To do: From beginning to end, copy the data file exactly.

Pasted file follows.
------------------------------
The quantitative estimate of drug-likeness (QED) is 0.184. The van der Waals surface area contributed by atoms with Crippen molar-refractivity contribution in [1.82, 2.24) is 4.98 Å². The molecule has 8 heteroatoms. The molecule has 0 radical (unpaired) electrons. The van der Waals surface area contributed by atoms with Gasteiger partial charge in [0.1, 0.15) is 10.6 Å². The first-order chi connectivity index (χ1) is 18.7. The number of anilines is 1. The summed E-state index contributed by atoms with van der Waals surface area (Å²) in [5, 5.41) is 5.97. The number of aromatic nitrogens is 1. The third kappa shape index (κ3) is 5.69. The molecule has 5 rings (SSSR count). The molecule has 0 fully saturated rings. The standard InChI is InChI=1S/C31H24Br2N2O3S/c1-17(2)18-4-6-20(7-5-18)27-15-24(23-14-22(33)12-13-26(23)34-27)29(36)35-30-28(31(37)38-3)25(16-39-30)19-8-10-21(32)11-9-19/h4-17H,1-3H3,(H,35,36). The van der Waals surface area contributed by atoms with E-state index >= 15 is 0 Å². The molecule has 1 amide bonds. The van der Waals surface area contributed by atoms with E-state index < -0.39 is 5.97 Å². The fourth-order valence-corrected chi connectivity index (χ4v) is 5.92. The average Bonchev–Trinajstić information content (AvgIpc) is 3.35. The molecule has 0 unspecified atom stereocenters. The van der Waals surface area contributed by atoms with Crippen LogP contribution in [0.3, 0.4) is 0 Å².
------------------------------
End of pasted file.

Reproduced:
The quantitative estimate of drug-likeness (QED) is 0.184. The van der Waals surface area contributed by atoms with Crippen molar-refractivity contribution in [1.82, 2.24) is 4.98 Å². The molecule has 8 heteroatoms. The molecule has 0 radical (unpaired) electrons. The van der Waals surface area contributed by atoms with Gasteiger partial charge in [0.1, 0.15) is 10.6 Å². The first-order chi connectivity index (χ1) is 18.7. The number of anilines is 1. The summed E-state index contributed by atoms with van der Waals surface area (Å²) in [5, 5.41) is 5.97. The number of aromatic nitrogens is 1. The third kappa shape index (κ3) is 5.69. The molecule has 5 rings (SSSR count). The molecule has 0 fully saturated rings. The standard InChI is InChI=1S/C31H24Br2N2O3S/c1-17(2)18-4-6-20(7-5-18)27-15-24(23-14-22(33)12-13-26(23)34-27)29(36)35-30-28(31(37)38-3)25(16-39-30)19-8-10-21(32)11-9-19/h4-17H,1-3H3,(H,35,36). The van der Waals surface area contributed by atoms with E-state index >= 15 is 0 Å². The molecule has 1 amide bonds. The van der Waals surface area contributed by atoms with E-state index < -0.39 is 5.97 Å². The fourth-order valence-corrected chi connectivity index (χ4v) is 5.92. The average Bonchev–Trinajstić information content (AvgIpc) is 3.35. The molecule has 0 unspecified atom stereocenters. The van der Waals surface area contributed by atoms with Crippen LogP contribution in [0.3, 0.4) is 0 Å².